Scene 2: Outdoors, reflective subject
Scene number two was taken outdoors, as I wanted to eliminate any reflection from walls or ceilings in my house. It showed over time that there was another source of reflection in the frame, which is the subject itself. But again, I got a similar result: Yongnuo was a third stop behind the Nikon: f10 versus f11.
Scene 3: Outdoors, wooden fence
To eliminate the reflection, I shot a darker scene in the form of a wooden garden wall. In this case it’s actually not easy to evaluate if you look at the pictures alone, but the histograms tell a story: Nikon SB-600 at f4.5 is pretty much the same histogram as Yongnuo 465 at f4, whereas the histogram shows a clear difference at f5 with the SB-600 at full power. And from f4 to f4.5, we have the 1/3 stop difference again, just like in the 2 previous scenes.
Result: Guide number 26.5 for Yongnuo
Assuming that the Nikon SB-600 guide number is true to the 30 that is published in their handbook, then Yongnuo 460-462-465-467-468 can’t be 33, but must be lower than that. From the f-stop ratio 4 / 4.5, 10 / 11, and 8 / 9 in the 3 test rounds, I come to a 10% to 12.5% difference, and that must also be the difference in guide numbers, as the 3rd variable in the equation (the distance) was kept constant.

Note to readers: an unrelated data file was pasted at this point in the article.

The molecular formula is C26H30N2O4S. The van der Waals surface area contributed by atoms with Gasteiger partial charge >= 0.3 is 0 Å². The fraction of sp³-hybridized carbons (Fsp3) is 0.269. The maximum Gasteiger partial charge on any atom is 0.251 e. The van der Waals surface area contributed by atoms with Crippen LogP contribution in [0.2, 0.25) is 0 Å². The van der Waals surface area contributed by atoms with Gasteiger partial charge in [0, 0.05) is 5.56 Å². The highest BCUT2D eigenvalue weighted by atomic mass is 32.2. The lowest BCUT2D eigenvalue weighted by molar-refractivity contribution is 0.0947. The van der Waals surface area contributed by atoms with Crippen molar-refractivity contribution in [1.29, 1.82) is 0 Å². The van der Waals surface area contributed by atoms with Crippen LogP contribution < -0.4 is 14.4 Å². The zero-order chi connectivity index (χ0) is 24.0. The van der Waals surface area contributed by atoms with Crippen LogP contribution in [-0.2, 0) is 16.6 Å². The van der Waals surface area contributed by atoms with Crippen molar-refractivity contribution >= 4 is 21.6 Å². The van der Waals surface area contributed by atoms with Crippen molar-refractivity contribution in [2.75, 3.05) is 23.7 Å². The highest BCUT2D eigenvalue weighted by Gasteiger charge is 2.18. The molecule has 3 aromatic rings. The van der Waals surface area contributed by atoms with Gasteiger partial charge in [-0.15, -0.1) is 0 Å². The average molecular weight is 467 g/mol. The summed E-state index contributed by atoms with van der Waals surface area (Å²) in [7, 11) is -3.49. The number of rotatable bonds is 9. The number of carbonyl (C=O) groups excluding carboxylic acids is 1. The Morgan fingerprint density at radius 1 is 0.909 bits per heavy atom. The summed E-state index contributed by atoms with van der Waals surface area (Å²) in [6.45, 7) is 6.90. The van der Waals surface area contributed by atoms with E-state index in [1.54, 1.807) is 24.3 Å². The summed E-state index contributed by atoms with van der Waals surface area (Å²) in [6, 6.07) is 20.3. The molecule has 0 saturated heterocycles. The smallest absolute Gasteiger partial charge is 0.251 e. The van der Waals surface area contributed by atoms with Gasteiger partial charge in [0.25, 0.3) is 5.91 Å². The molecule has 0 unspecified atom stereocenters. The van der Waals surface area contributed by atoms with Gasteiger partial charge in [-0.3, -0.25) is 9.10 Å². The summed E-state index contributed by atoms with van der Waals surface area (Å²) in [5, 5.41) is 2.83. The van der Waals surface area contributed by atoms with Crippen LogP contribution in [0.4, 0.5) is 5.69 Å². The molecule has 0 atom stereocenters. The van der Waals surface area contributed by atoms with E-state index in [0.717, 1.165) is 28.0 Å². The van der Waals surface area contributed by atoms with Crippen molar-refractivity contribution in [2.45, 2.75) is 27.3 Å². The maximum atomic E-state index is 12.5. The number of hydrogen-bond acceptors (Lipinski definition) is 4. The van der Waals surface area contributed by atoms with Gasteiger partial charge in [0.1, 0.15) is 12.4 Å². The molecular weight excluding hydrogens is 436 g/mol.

GN 30 minus 10% is GN 27, and GN 30 minus 12.5% is GN 26.25. So the guide number of the Yongnuo models 460 (mk1), YN-462, YN-465, YN-467 and YN-468 is around 26.5 roughly, according to my testing. Weaker than the middle class from Canon and Nikon, but stronger than the entry level models SB-400 with its guide number of 21. Canon’s entry level model is the 270EX, and guide number is 22 (or 27 at the 50mm setting, but we’re comparing at 35mm here).
With this guide number, Yongnuo sits between the middle class and the entry level class from Nikon and Canon in terms of power. But not in price: when it comes to value, they offer more bang for the buck.
Where to find Yongnuo flash
Yongnuo speedlights are available from the official Yongnuo store “hkyongnuophotoequipment” or from other sellers on eBay.